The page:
The application must include a timeline that indicates when specific tasks will be started and completed and when products will be submitted. The timeline must be referenced as appropriate in the narrative but should be placed in appendix A of the application. The timeline should allow for tribal review of procedures to protect the rights and privacy of research participants (see below).
Management and Organizational Capability (25 points)
Applicants must demonstrate that project staff and consultants possess experience, knowledge, and ability related to conducting longitudinal research, studying juvenile justice issues, and working collaboratively with tribal leaders, juvenile justice system professionals, and community members. Applicants are strongly encouraged to include qualified tribal researchers and juvenile justice professionals on their staff. This section must include the names of responsible individuals and key consultants, their time commitments, and their major tasks. In particular, applicants must ensure that the tasks delineated in the project timeline (see “Project Design” above) are adequately staffed. Résumés for key staff members and consultants should be included in appendix B.
Applicants must demonstrate organizational capacity and the existence of a management structure that will support the longitudinal research with tribal populations and achievement of project goals and objectives in an efficient and cost-effective manner. Applicants should include a description of any similar projects undertaken previously. Letters of commitment from consultants or Start Printed Page 17066proposed contractors must be included in appendix C of the application. Applicants are also encouraged to include letters of reference from tribal leaders in appendix C.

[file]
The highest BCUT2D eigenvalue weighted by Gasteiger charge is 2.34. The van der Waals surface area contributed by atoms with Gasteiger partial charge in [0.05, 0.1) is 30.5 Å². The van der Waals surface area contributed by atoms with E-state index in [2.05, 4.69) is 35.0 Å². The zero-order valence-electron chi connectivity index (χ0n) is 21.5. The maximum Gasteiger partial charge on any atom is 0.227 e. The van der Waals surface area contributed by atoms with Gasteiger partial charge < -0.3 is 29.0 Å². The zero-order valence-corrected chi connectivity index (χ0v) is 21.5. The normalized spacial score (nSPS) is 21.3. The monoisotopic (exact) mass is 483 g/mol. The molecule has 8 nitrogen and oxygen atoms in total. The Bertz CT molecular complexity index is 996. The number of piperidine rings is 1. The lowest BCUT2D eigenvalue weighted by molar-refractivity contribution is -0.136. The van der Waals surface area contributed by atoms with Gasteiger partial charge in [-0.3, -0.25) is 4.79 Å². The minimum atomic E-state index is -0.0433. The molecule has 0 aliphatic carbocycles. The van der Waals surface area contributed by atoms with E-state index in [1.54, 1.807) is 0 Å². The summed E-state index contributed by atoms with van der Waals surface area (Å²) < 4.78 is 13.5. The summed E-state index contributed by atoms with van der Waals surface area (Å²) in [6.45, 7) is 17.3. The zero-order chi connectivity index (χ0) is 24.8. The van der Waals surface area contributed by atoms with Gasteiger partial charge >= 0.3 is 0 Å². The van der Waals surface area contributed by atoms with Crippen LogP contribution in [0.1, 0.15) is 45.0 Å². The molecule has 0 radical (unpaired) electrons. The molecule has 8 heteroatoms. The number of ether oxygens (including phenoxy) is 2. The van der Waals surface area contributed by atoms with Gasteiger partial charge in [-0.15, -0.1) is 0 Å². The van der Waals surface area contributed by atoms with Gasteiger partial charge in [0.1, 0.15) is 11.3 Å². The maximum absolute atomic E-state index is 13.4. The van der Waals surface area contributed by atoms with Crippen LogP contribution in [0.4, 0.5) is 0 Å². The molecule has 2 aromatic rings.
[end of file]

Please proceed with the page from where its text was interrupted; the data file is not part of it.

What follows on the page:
Budget (10 points)
Applicants must provide a proposed budget that is complete, detailed, reasonable, allowable, and cost-effective in relation to the activities to be undertaken. All budgeted costs should be directly related to the achievement of project goals and objectives. A brief budget narrative should be included in this section. It will be necessary to estimate some travel costs because the sites are not yet selected. Estimates should be consistent with the proposed framework for developing the site sampling strategy. Applicants should also budget for at least one meeting in Washington, DC, between senior project staff and OJJDP staff during each of the first 2 years.